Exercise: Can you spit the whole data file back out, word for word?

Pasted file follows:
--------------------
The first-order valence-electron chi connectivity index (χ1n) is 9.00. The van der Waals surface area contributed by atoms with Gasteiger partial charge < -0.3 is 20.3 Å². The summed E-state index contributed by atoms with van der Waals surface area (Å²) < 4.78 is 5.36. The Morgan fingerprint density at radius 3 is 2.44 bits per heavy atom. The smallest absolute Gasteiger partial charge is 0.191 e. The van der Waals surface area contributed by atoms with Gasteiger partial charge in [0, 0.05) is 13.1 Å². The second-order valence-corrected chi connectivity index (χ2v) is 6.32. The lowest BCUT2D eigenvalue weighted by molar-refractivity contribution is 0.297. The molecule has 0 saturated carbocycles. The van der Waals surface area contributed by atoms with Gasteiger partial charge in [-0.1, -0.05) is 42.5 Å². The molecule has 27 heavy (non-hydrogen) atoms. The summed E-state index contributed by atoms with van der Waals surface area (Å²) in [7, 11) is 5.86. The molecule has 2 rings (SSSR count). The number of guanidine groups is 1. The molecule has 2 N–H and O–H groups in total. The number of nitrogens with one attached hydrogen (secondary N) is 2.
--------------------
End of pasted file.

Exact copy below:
The first-order valence-electron chi connectivity index (χ1n) is 9.00. The van der Waals surface area contributed by atoms with Gasteiger partial charge < -0.3 is 20.3 Å². The summed E-state index contributed by atoms with van der Waals surface area (Å²) < 4.78 is 5.36. The Morgan fingerprint density at radius 3 is 2.44 bits per heavy atom. The smallest absolute Gasteiger partial charge is 0.191 e. The van der Waals surface area contributed by atoms with Gasteiger partial charge in [0, 0.05) is 13.1 Å². The second-order valence-corrected chi connectivity index (χ2v) is 6.32. The lowest BCUT2D eigenvalue weighted by molar-refractivity contribution is 0.297. The molecule has 0 saturated carbocycles. The van der Waals surface area contributed by atoms with Gasteiger partial charge in [-0.1, -0.05) is 42.5 Å². The molecule has 27 heavy (non-hydrogen) atoms. The summed E-state index contributed by atoms with van der Waals surface area (Å²) in [7, 11) is 5.86. The molecule has 2 rings (SSSR count). The number of guanidine groups is 1. The molecule has 2 N–H and O–H groups in total. The number of nitrogens with one attached hydrogen (secondary N) is 2.